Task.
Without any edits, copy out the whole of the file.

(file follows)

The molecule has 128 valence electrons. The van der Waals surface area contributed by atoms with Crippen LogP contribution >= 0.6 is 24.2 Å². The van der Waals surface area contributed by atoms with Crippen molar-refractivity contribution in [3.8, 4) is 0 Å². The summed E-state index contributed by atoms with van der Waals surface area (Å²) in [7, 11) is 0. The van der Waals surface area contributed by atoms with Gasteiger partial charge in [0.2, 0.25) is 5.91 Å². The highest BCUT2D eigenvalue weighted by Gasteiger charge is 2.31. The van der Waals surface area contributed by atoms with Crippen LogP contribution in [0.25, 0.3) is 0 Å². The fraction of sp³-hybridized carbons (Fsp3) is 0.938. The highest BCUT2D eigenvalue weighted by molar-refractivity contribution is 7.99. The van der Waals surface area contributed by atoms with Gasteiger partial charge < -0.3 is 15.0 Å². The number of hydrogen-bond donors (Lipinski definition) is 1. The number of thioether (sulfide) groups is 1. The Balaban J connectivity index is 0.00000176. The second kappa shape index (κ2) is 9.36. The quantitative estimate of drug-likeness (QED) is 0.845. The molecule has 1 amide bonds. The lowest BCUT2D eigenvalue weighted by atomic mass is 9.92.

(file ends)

The molecule has 128 valence electrons. The van der Waals surface area contributed by atoms with Crippen LogP contribution >= 0.6 is 24.2 Å². The van der Waals surface area contributed by atoms with Crippen molar-refractivity contribution in [3.8, 4) is 0 Å². The summed E-state index contributed by atoms with van der Waals surface area (Å²) in [7, 11) is 0. The van der Waals surface area contributed by atoms with Gasteiger partial charge in [0.2, 0.25) is 5.91 Å². The highest BCUT2D eigenvalue weighted by Gasteiger charge is 2.31. The van der Waals surface area contributed by atoms with Crippen LogP contribution in [0.25, 0.3) is 0 Å². The fraction of sp³-hybridized carbons (Fsp3) is 0.938. The highest BCUT2D eigenvalue weighted by molar-refractivity contribution is 7.99. The van der Waals surface area contributed by atoms with Gasteiger partial charge < -0.3 is 15.0 Å². The number of hydrogen-bond donors (Lipinski definition) is 1. The number of thioether (sulfide) groups is 1. The Balaban J connectivity index is 0.00000176. The second kappa shape index (κ2) is 9.36. The quantitative estimate of drug-likeness (QED) is 0.845. The molecule has 1 amide bonds. The lowest BCUT2D eigenvalue weighted by atomic mass is 9.92.